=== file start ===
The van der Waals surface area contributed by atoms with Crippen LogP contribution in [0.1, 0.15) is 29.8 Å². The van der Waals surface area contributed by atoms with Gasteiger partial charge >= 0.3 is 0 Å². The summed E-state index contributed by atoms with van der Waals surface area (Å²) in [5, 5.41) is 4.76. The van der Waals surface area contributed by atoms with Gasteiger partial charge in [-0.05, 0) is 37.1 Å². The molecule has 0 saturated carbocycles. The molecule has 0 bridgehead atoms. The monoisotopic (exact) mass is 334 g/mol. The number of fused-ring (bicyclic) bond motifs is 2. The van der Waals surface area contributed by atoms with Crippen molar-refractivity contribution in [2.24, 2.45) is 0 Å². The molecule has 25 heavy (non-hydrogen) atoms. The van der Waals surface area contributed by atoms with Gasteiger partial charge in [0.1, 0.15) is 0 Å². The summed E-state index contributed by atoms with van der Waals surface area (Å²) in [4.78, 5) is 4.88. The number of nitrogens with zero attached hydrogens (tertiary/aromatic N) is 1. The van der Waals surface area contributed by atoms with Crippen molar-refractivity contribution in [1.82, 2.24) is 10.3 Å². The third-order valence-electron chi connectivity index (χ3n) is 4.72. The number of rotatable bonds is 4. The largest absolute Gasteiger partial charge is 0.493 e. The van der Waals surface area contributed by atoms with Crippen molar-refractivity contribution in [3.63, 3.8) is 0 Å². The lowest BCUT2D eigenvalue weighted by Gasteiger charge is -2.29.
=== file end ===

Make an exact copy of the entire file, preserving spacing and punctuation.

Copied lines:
The van der Waals surface area contributed by atoms with Crippen LogP contribution in [0.1, 0.15) is 29.8 Å². The van der Waals surface area contributed by atoms with Gasteiger partial charge >= 0.3 is 0 Å². The summed E-state index contributed by atoms with van der Waals surface area (Å²) in [5, 5.41) is 4.76. The van der Waals surface area contributed by atoms with Gasteiger partial charge in [-0.05, 0) is 37.1 Å². The molecule has 0 saturated carbocycles. The molecule has 0 bridgehead atoms. The monoisotopic (exact) mass is 334 g/mol. The number of fused-ring (bicyclic) bond motifs is 2. The van der Waals surface area contributed by atoms with Crippen molar-refractivity contribution in [2.24, 2.45) is 0 Å². The molecule has 25 heavy (non-hydrogen) atoms. The van der Waals surface area contributed by atoms with Gasteiger partial charge in [0.1, 0.15) is 0 Å². The summed E-state index contributed by atoms with van der Waals surface area (Å²) in [4.78, 5) is 4.88. The number of nitrogens with zero attached hydrogens (tertiary/aromatic N) is 1. The van der Waals surface area contributed by atoms with Crippen molar-refractivity contribution in [1.82, 2.24) is 10.3 Å². The third-order valence-electron chi connectivity index (χ3n) is 4.72. The number of rotatable bonds is 4. The largest absolute Gasteiger partial charge is 0.493 e. The van der Waals surface area contributed by atoms with Crippen molar-refractivity contribution in [3.63, 3.8) is 0 Å². The lowest BCUT2D eigenvalue weighted by Gasteiger charge is -2.29.